The Isle of Man is but little known to the higher classes of holiday-makers, though it is annually visited by many thousands of strangers. Those who flock thither are almost all persons of the lower middle class, and operatives from the thickly-populated towns of Lancashire and Yorkshire. They make but a short stay, they ramble over the island, and their loud provincial tones are heard in boisterous merriment. In themselves these people are a study. You see the best of the working class of the North away from their factories and workshops, and though your taste may be oftentimes offended at rude jokes and noisy merriment, yet they are essentially an independent and hard-working class, even in their amusements. But the Isle of Man may fairly claim a visit from persons of higher culture than these. Regarded simply as a health resort, there can be no question that it is the most thorough sea residence in the kingdom. On every side is the sea, and from whatever quarter of the compass the wind chooses to blow it comes from the sea, and there is scarcely a spot in the thirty-three miles from the Point of Ayre to the bold cliffs of the Calf of Man, unless it be some narrow inland glen, from which the ocean in its various moods cannot be seen. Throughout its entire length, a chain of sloping, gently-curved hills arises, from North Barrule (1,842ft.) to Snaefell (2,024ft.), and from Snaefell to Cronk-ny-Jay-Laa [sic Cronk-ny-Iree-Lhaa] (1,145ft.), "the hill of the rising day," from which the sun may be seen ascending from the sea and setting to the west, beyond the dimly-defined outlines of the Mourne mountains. The sea views are, in fact, perhaps more striking than in any part of the United Kingdom, except the north-west coast of Scotland. But in the Isle of Man they are broader and almost as bold; the rugged masses of Spanish Head, the mellow colouring of the Calf, and the wide expanse of waters on every side, dotted by scores of herring boats, is a scene which in its breadth is unequalled on any of our coasts. The absence of trees renders the land views cold and harsh, but it is the general coast views, the glens and coves which open to the sea, which are the characteristic and charming portion of Manx scenery; whilst the genial winters and cool summers produce some vegetation quite abnormal in this latitude. There are dozens of cottages protected by high hedges of fuchsias-one mass of bright, hanging flowers-whilst the delicate veronica flourishes in shrubs six feet in height, Spectator.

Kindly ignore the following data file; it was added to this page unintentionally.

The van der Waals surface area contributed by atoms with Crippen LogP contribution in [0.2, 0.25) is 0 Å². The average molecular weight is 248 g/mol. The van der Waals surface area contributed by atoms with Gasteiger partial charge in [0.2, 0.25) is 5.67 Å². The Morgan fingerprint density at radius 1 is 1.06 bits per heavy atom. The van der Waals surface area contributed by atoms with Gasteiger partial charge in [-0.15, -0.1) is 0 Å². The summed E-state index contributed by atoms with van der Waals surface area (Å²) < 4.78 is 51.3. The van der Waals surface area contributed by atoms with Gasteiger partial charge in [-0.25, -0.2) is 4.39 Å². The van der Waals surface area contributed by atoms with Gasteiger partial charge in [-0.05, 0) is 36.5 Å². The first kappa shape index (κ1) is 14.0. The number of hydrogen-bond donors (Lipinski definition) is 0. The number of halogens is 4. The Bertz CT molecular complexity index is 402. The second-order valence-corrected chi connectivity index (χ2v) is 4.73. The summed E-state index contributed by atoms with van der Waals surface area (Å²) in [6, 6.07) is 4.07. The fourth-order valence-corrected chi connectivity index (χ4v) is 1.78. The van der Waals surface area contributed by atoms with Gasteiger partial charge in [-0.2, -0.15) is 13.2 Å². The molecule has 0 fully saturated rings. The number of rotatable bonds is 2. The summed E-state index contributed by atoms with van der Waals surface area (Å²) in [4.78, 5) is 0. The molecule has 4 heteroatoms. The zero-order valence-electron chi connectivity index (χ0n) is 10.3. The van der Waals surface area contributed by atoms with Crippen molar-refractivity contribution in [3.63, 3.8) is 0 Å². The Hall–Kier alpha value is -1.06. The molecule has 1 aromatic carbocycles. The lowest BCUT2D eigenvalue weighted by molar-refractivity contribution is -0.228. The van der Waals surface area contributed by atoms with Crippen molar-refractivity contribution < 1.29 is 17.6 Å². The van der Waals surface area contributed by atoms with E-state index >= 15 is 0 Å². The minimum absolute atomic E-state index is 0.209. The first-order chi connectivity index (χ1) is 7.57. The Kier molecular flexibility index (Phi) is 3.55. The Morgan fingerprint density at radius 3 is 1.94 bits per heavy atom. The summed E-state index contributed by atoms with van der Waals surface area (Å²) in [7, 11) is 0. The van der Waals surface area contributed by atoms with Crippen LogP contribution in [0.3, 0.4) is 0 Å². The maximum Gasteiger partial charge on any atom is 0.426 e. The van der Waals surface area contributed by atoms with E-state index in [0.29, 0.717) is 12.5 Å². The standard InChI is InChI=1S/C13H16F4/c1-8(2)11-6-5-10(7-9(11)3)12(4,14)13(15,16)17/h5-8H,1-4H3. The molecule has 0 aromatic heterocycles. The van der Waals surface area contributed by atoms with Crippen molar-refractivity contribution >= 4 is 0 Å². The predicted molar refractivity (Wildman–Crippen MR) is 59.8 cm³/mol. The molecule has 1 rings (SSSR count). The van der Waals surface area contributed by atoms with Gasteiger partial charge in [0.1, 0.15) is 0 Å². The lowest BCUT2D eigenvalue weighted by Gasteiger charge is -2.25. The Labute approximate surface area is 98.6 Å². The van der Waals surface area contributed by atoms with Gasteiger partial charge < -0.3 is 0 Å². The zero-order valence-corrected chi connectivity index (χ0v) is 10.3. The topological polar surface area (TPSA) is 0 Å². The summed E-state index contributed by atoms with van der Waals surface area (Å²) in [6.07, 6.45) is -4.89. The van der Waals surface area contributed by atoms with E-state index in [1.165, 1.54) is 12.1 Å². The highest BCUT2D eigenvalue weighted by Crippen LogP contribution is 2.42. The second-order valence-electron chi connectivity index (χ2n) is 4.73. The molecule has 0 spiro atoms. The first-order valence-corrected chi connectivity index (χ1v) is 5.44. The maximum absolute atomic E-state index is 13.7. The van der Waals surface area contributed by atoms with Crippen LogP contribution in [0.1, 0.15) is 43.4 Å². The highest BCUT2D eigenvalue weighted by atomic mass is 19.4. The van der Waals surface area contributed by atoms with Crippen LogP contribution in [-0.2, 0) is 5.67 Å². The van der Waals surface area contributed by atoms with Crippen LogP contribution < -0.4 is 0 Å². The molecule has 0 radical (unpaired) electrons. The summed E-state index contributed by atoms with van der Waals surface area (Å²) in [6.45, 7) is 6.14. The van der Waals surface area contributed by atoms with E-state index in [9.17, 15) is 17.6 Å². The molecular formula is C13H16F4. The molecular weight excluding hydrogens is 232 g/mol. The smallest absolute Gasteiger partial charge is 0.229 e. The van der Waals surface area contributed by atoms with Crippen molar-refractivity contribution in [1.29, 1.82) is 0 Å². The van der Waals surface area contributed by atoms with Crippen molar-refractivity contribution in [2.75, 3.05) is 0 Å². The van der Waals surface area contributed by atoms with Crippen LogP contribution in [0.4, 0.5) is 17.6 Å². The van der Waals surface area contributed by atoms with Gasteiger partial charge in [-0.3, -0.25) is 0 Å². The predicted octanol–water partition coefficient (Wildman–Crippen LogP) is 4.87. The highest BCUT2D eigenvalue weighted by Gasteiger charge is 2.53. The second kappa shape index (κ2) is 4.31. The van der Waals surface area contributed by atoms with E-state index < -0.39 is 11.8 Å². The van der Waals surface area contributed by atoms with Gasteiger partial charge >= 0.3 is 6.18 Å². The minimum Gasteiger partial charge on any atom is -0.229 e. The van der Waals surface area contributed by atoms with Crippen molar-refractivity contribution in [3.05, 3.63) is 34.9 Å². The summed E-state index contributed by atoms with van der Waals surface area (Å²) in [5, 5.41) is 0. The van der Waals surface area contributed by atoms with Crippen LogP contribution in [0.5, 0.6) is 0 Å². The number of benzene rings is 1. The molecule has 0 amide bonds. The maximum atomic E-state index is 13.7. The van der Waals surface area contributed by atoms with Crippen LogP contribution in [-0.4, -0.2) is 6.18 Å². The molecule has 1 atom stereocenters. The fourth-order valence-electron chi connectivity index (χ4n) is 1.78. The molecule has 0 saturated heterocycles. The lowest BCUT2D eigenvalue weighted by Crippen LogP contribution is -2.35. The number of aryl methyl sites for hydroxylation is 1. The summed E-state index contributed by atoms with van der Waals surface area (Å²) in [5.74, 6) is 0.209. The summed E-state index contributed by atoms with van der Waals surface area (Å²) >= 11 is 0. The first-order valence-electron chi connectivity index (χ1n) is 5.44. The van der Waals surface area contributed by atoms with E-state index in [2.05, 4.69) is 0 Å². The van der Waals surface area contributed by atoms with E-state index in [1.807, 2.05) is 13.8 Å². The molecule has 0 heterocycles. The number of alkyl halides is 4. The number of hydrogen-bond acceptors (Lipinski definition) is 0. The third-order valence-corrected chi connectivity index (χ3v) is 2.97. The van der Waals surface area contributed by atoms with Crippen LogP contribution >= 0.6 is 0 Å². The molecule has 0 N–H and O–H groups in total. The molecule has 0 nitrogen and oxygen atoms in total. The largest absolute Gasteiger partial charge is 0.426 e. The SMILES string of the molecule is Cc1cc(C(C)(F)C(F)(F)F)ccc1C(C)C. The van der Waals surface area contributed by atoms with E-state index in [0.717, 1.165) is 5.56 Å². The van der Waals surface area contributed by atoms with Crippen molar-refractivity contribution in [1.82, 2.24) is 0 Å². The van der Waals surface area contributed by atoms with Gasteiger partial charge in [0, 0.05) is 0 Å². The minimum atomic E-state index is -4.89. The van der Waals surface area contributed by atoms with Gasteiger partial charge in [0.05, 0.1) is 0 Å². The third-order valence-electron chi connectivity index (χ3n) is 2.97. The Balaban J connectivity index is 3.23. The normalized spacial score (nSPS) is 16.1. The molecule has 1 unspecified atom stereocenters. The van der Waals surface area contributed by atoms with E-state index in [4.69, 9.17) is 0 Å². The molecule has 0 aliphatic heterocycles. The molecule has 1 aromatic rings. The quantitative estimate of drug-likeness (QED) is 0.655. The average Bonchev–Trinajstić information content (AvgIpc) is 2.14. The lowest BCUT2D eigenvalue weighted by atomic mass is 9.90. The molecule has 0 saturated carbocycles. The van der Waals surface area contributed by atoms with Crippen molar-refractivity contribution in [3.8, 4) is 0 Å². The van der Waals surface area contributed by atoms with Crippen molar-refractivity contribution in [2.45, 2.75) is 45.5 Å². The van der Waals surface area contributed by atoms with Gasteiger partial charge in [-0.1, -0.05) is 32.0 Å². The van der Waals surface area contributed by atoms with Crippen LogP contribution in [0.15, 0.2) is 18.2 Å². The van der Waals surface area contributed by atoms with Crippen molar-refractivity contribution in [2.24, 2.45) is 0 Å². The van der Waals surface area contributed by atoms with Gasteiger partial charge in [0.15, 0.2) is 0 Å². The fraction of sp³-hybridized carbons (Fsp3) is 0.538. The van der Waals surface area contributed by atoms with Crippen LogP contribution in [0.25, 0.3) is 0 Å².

Comments made to the 1911 MacDonnell commission indicate that substantial numbers of these arrivals were 'day trippers' - Thomas Stowell, general manager of IoM Railways stated that: